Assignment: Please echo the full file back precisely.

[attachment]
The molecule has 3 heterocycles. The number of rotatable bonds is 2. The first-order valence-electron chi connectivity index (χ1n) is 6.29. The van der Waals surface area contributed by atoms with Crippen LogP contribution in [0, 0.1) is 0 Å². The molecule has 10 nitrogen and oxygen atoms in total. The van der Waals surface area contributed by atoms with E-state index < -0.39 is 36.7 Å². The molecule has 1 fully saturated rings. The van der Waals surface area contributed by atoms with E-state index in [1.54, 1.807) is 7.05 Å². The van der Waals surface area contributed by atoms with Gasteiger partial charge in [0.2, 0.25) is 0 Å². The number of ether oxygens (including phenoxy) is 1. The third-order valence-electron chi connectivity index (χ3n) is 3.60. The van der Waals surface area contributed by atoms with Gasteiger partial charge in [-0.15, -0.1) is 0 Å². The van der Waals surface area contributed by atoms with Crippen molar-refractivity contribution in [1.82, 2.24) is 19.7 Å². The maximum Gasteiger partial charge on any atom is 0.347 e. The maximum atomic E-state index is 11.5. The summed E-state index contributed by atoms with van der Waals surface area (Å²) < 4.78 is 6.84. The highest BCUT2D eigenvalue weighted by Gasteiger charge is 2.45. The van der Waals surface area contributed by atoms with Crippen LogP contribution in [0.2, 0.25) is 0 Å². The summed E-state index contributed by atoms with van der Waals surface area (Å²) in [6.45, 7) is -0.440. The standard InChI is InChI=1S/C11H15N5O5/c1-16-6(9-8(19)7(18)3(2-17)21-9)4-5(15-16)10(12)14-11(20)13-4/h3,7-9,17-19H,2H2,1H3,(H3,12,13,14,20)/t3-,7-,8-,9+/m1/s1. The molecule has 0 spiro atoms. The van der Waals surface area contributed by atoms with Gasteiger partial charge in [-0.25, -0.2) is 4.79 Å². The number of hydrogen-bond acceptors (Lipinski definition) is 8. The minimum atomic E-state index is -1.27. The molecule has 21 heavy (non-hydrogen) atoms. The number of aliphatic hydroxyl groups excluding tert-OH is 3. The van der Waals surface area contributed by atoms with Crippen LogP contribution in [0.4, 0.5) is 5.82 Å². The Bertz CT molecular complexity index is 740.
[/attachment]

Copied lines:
The molecule has 3 heterocycles. The number of rotatable bonds is 2. The first-order valence-electron chi connectivity index (χ1n) is 6.29. The van der Waals surface area contributed by atoms with Crippen LogP contribution in [0, 0.1) is 0 Å². The molecule has 10 nitrogen and oxygen atoms in total. The van der Waals surface area contributed by atoms with E-state index < -0.39 is 36.7 Å². The molecule has 1 fully saturated rings. The van der Waals surface area contributed by atoms with E-state index in [1.54, 1.807) is 7.05 Å². The van der Waals surface area contributed by atoms with Gasteiger partial charge in [0.2, 0.25) is 0 Å². The number of ether oxygens (including phenoxy) is 1. The third-order valence-electron chi connectivity index (χ3n) is 3.60. The van der Waals surface area contributed by atoms with Gasteiger partial charge in [-0.15, -0.1) is 0 Å². The van der Waals surface area contributed by atoms with Crippen molar-refractivity contribution in [1.82, 2.24) is 19.7 Å². The maximum Gasteiger partial charge on any atom is 0.347 e. The maximum atomic E-state index is 11.5. The summed E-state index contributed by atoms with van der Waals surface area (Å²) < 4.78 is 6.84. The highest BCUT2D eigenvalue weighted by Gasteiger charge is 2.45. The van der Waals surface area contributed by atoms with Crippen LogP contribution in [0.2, 0.25) is 0 Å². The summed E-state index contributed by atoms with van der Waals surface area (Å²) in [6.45, 7) is -0.440. The standard InChI is InChI=1S/C11H15N5O5/c1-16-6(9-8(19)7(18)3(2-17)21-9)4-5(15-16)10(12)14-11(20)13-4/h3,7-9,17-19H,2H2,1H3,(H3,12,13,14,20)/t3-,7-,8-,9+/m1/s1. The molecule has 0 spiro atoms. The van der Waals surface area contributed by atoms with Gasteiger partial charge in [-0.25, -0.2) is 4.79 Å². The number of hydrogen-bond acceptors (Lipinski definition) is 8. The minimum atomic E-state index is -1.27. The molecule has 21 heavy (non-hydrogen) atoms. The number of aliphatic hydroxyl groups excluding tert-OH is 3. The van der Waals surface area contributed by atoms with Crippen LogP contribution in [0.4, 0.5) is 5.82 Å². The Bertz CT molecular complexity index is 740.